Scottish Labour’s leadership entirely failed to take advantage of this decline in SNP support, which it could have done by shifting the ground from for or against Scottish independence – which polarises the debate between the SNP on the one hand and the pro-Union Tories on the other – to setting an agenda against austerity which would have polarised the debate between the SNP and the Tories on one side, and Labour on the other.
Instead, Kezia Dugdale’s campaign continued the, already tested and failed, strategy of primarily opposing the SNP and Scottish independence, in a de facto alliance with the other pro-unionist parties, the Tories and the Lib Dems. Labour voters in Scotland are very much divided on the issue of independence, whereas the issue of the union unites SNP and Tory supporters into opposing camps. Choosing to polarise the electorate on the issue of the union rather than on the issue of austerity inevitably aided the most pro-unionist party, the Tories, to make the biggest advance in the context of some significant decline in support for independence in Scotland following the 2016 vote for Brexit in the EU referendum.
An independent Scotland in the context of a soft border with the rest of the UK as both would be in the EU – the context of the 2014 independence debate – is a very different prospect from an independent Scotland with a hard border with the rest of the UK, which is Scotland’s main trading and economic partner. Customs and immigration controls with the rest of the UK would have a huge adverse impact on the Scottish economy and living standards. When, after the EU referendum, the SNP called for a second independence referendum it found itself clashing with a shift in opinion amongst Scottish voters that was going in the opposite direction.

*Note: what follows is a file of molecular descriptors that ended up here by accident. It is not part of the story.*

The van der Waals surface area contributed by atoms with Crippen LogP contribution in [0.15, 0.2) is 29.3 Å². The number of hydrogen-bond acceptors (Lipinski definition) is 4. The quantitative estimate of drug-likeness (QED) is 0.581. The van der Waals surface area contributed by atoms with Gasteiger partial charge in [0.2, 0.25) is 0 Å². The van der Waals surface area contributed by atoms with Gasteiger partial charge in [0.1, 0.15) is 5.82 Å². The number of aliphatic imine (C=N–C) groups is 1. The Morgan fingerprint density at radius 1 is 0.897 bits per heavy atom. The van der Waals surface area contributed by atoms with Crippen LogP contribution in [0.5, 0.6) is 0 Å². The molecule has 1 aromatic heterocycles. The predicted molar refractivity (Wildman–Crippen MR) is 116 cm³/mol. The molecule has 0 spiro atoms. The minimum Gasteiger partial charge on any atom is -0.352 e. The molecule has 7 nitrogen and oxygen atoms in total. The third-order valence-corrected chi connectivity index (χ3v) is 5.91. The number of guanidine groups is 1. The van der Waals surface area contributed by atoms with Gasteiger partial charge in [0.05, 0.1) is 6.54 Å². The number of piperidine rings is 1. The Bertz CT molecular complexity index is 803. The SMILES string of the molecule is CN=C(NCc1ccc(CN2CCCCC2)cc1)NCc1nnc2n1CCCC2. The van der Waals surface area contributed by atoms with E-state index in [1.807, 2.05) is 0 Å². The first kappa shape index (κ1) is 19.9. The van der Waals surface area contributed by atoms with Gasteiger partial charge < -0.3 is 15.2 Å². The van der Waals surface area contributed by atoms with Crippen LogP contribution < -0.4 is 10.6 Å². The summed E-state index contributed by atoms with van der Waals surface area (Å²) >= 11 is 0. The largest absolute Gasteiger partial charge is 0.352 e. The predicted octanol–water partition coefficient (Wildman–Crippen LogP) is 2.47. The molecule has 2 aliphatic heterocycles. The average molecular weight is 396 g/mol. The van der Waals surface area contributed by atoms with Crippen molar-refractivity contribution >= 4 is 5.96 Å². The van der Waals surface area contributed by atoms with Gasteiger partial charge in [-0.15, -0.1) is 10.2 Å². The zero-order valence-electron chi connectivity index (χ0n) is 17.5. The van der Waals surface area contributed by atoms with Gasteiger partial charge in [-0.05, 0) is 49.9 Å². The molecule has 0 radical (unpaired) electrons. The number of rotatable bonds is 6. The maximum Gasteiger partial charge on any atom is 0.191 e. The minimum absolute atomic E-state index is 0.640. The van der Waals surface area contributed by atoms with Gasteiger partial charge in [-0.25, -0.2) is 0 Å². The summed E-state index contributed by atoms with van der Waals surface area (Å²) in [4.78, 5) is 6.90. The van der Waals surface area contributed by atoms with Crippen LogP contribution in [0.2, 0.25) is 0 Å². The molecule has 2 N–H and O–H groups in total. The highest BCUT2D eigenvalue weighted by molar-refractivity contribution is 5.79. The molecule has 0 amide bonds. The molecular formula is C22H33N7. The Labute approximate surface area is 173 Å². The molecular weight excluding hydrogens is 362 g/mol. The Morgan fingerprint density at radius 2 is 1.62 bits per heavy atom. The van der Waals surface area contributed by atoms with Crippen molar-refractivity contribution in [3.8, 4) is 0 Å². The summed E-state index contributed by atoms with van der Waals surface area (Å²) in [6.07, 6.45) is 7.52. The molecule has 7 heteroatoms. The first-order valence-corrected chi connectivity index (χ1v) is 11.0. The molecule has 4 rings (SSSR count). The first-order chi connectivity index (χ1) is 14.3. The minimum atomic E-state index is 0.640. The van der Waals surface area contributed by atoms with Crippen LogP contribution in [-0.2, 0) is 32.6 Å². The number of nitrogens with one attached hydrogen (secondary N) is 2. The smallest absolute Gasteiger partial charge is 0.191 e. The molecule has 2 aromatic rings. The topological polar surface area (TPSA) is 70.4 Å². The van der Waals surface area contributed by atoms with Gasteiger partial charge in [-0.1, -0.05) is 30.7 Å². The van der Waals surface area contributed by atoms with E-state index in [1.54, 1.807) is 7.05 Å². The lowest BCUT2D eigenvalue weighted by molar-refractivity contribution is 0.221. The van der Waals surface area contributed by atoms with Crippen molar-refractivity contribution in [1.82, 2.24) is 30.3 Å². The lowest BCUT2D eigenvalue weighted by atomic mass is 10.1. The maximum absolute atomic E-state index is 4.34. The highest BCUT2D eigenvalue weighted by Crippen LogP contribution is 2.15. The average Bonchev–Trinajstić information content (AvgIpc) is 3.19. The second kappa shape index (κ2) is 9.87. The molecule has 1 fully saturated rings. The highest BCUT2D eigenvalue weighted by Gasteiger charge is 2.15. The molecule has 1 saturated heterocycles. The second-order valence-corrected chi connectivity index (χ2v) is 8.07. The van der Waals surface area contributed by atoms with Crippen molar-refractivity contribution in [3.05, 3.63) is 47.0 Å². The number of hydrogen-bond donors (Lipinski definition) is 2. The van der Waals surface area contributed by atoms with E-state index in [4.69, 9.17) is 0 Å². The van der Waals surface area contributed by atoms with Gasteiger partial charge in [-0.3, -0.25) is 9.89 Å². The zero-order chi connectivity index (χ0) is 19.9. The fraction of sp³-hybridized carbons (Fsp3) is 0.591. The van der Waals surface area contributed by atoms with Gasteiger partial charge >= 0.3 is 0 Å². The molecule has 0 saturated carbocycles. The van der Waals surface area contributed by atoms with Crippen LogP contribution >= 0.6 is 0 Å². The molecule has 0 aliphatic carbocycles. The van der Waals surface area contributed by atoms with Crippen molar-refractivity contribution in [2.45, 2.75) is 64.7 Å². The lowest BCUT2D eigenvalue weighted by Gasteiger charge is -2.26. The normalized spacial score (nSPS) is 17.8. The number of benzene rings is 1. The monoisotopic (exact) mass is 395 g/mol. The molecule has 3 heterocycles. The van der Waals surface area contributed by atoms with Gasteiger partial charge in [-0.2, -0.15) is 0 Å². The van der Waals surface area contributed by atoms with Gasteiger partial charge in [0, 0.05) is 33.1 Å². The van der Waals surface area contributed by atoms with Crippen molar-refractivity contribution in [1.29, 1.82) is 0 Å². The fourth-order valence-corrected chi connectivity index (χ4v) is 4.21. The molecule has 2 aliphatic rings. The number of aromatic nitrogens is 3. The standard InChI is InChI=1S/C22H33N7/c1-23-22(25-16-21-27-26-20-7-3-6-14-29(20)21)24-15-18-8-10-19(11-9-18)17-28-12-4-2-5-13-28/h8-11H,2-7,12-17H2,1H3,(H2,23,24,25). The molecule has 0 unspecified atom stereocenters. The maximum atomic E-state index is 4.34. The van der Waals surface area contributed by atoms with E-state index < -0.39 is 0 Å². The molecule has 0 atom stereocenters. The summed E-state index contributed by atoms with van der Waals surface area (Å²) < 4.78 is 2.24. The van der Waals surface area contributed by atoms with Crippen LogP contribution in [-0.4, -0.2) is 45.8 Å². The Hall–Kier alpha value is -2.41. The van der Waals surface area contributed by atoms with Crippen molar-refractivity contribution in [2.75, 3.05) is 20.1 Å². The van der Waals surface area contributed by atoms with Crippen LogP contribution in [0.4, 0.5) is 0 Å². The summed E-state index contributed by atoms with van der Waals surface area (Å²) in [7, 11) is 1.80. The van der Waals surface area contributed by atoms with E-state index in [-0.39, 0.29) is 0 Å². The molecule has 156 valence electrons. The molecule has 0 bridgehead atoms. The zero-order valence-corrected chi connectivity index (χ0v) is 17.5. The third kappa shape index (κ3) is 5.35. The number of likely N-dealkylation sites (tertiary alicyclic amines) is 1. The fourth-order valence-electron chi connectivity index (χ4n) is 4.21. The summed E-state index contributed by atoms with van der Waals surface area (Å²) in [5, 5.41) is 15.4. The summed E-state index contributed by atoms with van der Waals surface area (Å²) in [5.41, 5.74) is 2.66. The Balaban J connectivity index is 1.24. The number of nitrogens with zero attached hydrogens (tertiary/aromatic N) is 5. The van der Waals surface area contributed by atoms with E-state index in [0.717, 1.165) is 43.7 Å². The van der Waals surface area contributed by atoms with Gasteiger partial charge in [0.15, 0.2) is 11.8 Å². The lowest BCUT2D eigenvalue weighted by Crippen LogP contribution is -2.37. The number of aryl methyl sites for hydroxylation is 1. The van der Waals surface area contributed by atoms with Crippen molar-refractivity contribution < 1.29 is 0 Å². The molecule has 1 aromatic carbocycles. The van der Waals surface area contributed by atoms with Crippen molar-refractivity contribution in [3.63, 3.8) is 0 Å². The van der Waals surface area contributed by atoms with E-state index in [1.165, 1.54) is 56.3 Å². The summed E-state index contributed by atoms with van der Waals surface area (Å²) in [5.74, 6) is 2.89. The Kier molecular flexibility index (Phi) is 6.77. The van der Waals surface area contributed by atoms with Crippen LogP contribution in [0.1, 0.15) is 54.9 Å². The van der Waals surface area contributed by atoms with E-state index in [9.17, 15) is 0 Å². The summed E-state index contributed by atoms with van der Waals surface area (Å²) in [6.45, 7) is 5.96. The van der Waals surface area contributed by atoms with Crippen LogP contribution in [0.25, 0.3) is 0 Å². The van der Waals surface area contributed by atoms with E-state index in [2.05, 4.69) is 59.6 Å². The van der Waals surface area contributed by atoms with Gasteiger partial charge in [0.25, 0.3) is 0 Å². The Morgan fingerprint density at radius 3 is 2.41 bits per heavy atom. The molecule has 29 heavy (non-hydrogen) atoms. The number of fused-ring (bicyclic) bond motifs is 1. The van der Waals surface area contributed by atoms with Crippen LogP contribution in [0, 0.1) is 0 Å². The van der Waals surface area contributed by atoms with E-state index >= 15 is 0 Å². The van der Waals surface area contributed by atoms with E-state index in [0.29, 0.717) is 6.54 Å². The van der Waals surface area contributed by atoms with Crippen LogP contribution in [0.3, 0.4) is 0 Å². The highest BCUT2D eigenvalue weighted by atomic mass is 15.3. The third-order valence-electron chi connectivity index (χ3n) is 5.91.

But by continuing to present the SNP as the main enemy in Scotland, rather than turning Labour’s fire on the Tories, while letting the political process work through in reducing the SNP’s vote, Kezia Dugdale’s policy tail-ended the Tories’ Scottish agenda and de facto aided the surge in support for the Tories.
As it did in the rest of Britain, Labour could have made significant gains in Scotland by prioritising promoting Corbyn’s anti-austerity policies. It did not do this, but instead just gave formal support to Corbyn’s manifesto and focussed its attacks on the SNP and anti-independence, not the Tories and anti-austerity.
Scottish Labour needs to fight the Tories
The graph below showing vote shares of the main parties at the last three general elections in Scotland illustrates how the votes have shifted since 2010, covering the period of the 2014 independence referendum, the 2015 General Election, the 2016 EU referendum and Scottish Parliament elections and the 2017 General Election this year.
Figure 2: Share of Scottish vote at general elections 2010 to 2017 (per cent)
From 1964 through to 2010 Labour secured the largest vote share in Scotland at every general election. It lost that lead in 2015, when its vote share collapsed to 24.3 per cent from 42 per cent in 2010. That share only rose to 27.1 per cent in 2017.
It is the right wing policies of Scottish Labour over this period that lay behind this, and should now be changed.
From before the Scottish Independence referendum in 2014 Scottish Labour has positioned itself to the right of the SNP and its prime focus has been to attack the SNP, not the Tories. It is this orientation – reinforced by a number of right wing policies – that has led to the slashing of Labour support over this period, and also contributed to the sharp rise in the SNP and, in 2017, the recovery of the Tories.
A key element of this has been the reality that Scottish Labour has prioritised opposing the SNP in Scotland over maintaining clear water between Labour and the Tories, whose austerity policies under Cameron and now May were responsible for real falls in Scottish working class living standards.